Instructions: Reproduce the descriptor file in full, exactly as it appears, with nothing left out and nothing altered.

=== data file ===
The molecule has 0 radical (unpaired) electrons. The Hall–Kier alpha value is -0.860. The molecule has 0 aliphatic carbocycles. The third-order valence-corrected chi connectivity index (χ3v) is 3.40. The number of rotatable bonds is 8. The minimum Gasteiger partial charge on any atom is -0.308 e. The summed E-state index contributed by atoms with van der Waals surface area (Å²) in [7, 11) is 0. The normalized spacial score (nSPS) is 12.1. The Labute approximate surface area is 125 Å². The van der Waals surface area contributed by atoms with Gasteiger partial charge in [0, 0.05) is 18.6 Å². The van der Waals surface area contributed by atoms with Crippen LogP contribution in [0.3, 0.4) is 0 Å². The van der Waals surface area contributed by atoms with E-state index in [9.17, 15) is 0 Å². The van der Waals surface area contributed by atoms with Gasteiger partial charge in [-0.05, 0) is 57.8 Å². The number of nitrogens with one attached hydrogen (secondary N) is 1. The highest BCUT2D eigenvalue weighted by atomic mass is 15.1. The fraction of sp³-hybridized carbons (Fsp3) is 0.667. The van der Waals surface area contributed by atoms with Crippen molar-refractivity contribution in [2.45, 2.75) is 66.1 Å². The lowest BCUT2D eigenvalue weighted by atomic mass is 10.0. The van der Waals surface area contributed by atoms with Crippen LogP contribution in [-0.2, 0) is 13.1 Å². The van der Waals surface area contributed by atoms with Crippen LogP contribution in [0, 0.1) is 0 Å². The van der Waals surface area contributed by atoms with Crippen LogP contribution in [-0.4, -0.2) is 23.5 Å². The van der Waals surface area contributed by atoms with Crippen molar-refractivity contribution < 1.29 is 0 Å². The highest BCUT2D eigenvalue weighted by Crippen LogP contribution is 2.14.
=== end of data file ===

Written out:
The molecule has 0 radical (unpaired) electrons. The Hall–Kier alpha value is -0.860. The molecule has 0 aliphatic carbocycles. The third-order valence-corrected chi connectivity index (χ3v) is 3.40. The number of rotatable bonds is 8. The minimum Gasteiger partial charge on any atom is -0.308 e. The summed E-state index contributed by atoms with van der Waals surface area (Å²) in [7, 11) is 0. The normalized spacial score (nSPS) is 12.1. The Labute approximate surface area is 125 Å². The van der Waals surface area contributed by atoms with Gasteiger partial charge in [0, 0.05) is 18.6 Å². The van der Waals surface area contributed by atoms with Crippen LogP contribution in [0.3, 0.4) is 0 Å². The van der Waals surface area contributed by atoms with E-state index in [9.17, 15) is 0 Å². The van der Waals surface area contributed by atoms with Gasteiger partial charge in [-0.05, 0) is 57.8 Å². The number of nitrogens with one attached hydrogen (secondary N) is 1. The highest BCUT2D eigenvalue weighted by atomic mass is 15.1. The fraction of sp³-hybridized carbons (Fsp3) is 0.667. The van der Waals surface area contributed by atoms with Crippen molar-refractivity contribution in [2.45, 2.75) is 66.1 Å². The lowest BCUT2D eigenvalue weighted by atomic mass is 10.0. The van der Waals surface area contributed by atoms with Crippen LogP contribution in [-0.2, 0) is 13.1 Å². The van der Waals surface area contributed by atoms with Crippen LogP contribution in [0, 0.1) is 0 Å². The van der Waals surface area contributed by atoms with Crippen LogP contribution in [-0.4, -0.2) is 23.5 Å². The van der Waals surface area contributed by atoms with Crippen molar-refractivity contribution < 1.29 is 0 Å². The highest BCUT2D eigenvalue weighted by Crippen LogP contribution is 2.14.